Of research and writing in paediatric training
Increasingly, regulatory authorities require that specialist qualifications in clinical medicine should include a verifiable research component. Whereas university postgraduate degrees were generally awarded after training that included participation in research, the Colleges of Medicine relied on professional competency examinations as a measure of a candidate’s suitability for specialist registration.
Training in research has now become an obligatory prerequisite for specialist registration. Henceforth, registrars in training must do a research project in addition to the higher examination; many registrars and their mentors agitate over this additional burden in their overloaded curriculum and on top of excessive service obligation.
So why should clinicians have to do research? Should their training not be aimed at achieving the highest level of clinical skill and knowledge? Does research make for better doctors?1 The Lancet editorial with this title acknowledged that the daily practice of medicine is not usually a scientific activity, but pointed out that its basis, progress and change are derived from scientific activity; that is, from research. Previously, medical education was based on the assumption that a sound knowledge of pathophysiology together with clinical experience and expertise were sufficient to enable doctors to evaluate tests and treatments and derive practice guidelines. Today, evidence-based medicine recognises that knowledge of pathophysiology and clinical experience alone are necessary but insufficient for the practice of clinical medicine.2 Accordingly, every doctor must have enough scientific understanding to evaluate evidence and recognise scientific arguments for adapting or changing medical practice.
Research for clinicians, therefore, should not be seen as a pastime of the chosen few sitting in the rarefied atmosphere of their offices while the rest have to do all the work. Research is for everyone: it can be thought of as the process of systematically assembling the evidence base for best practice medicine. It may consist of a literature review to find out what is already known about a subject prior to determining what questions are unanswered; it may take the form of an audit of the local experience concerning a particular condition; or it may take the form of a prospective survey, trial or experiment. In each situation, the research activity consists of asking questions, the answers to which lead to an identifiable advance of knowledge or benefit to patients. In all cases, research must be bounded by rigorous ethical safeguards3 and scientific standards to ensure protection of vulnerable patient populations and achievement of the study objectives.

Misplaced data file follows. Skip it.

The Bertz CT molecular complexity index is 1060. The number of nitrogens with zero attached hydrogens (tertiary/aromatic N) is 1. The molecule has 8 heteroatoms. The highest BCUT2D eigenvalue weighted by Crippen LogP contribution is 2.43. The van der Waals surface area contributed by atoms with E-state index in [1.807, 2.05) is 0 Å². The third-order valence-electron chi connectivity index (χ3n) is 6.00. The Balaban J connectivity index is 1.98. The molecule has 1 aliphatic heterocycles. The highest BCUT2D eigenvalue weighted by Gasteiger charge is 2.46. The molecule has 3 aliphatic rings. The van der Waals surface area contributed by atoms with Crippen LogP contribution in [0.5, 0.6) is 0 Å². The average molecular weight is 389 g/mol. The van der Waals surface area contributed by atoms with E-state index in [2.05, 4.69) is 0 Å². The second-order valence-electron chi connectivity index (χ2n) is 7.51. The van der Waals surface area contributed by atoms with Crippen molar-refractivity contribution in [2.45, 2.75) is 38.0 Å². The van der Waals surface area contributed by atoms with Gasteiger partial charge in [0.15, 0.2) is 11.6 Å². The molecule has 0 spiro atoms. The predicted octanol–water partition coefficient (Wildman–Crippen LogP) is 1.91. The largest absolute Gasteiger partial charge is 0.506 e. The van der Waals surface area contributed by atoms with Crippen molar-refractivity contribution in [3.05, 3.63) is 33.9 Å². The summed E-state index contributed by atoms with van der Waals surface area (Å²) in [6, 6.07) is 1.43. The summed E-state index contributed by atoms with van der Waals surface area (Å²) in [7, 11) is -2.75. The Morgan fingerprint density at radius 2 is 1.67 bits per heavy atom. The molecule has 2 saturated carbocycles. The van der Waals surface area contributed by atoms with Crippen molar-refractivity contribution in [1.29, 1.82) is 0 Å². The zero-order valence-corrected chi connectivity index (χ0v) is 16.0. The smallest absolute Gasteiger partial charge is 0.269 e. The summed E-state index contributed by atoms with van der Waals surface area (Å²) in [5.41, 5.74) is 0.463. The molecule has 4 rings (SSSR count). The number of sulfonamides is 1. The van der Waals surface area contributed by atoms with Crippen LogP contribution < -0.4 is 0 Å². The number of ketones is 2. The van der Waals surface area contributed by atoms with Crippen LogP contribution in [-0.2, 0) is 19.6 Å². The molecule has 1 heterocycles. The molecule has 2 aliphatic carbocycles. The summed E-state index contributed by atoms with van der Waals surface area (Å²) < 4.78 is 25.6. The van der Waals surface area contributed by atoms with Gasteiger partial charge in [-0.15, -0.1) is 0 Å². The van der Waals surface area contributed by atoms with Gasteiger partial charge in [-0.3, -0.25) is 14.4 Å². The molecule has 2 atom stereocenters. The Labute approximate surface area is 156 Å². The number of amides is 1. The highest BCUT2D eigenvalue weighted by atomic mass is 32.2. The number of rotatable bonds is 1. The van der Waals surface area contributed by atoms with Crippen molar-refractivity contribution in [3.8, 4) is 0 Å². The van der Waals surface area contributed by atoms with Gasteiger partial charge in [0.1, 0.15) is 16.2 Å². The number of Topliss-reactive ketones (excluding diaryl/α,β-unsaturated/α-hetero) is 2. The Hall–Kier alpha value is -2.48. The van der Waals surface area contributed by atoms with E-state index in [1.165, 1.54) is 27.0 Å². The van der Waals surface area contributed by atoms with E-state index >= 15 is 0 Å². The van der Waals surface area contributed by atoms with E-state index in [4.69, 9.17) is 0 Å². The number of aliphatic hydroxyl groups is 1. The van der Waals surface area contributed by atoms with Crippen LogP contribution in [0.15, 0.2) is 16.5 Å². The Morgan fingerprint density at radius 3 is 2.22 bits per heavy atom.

Training in research, then, entails mentoring to start asking the right questions. Imagine the answer to the research question: can it be phrased as ‘yes’ or ‘no’, or as a fraction or proportion? Then it will usually be easy to determine what information has to be collected. The scientific method entails a number of discrete steps that are learnt in the various courses in research methodology. Once the data have been assembled, it is the clinician who should determine what statistical comparisons are required. The statistician’s help is invaluable in advising on and selecting statistical tests.
The effort and hard work of research should be crowned by dissemination or publication of the findings. Many young researchers are inhibited by perceived difficulties in having their work accepted by journals. Here, also, mentoring is essential to help in deciding what to publish, and in selecting the appropriate journal and the appropriate format. It is useful to follow guidelines,4 including those by the respective journals.
It is gratifying to see growth in the number of research studies being submitted by our scientific communities. Research does indeed make for better doctors, and findings and insights should be shared.5 Beginning early next year, SAJCH will offer a new category of publication, in an effort to promote a research and publication culture among young researchers. Under ‘Registrar Research’, the Journal will place articles by registrars, for whom the peer reviewers will be recruited from among the senior teachers of the profession. In this way, we hope to support young authors in the writing of their papers.
1. Does research make for better doctors? (Editorial). Lancet 1993;342:1063-1064.
2. Friedland DJ. Introduction. In: Friedland DJ, ed. Evidence-based Medicine. Stanford, Conn: Appleton & Lange, 1998:2-3.
3. Burns JP. Research in children. Crit Care Med 2003;31(3, supplement):S131-S136.
4. Parsell G, Bligh J. AMEE Guide No. 17: Writing for journal publication. Med Teach 1999;21(5):457-467.
5. Wittenberg DF. Why publish? Why publish here? (Editorial). South African Journal of Child Health 2011;5(1):2.
Warm South African wishes for a safe and blessed festive season and a happy, successful and healthy 2012.
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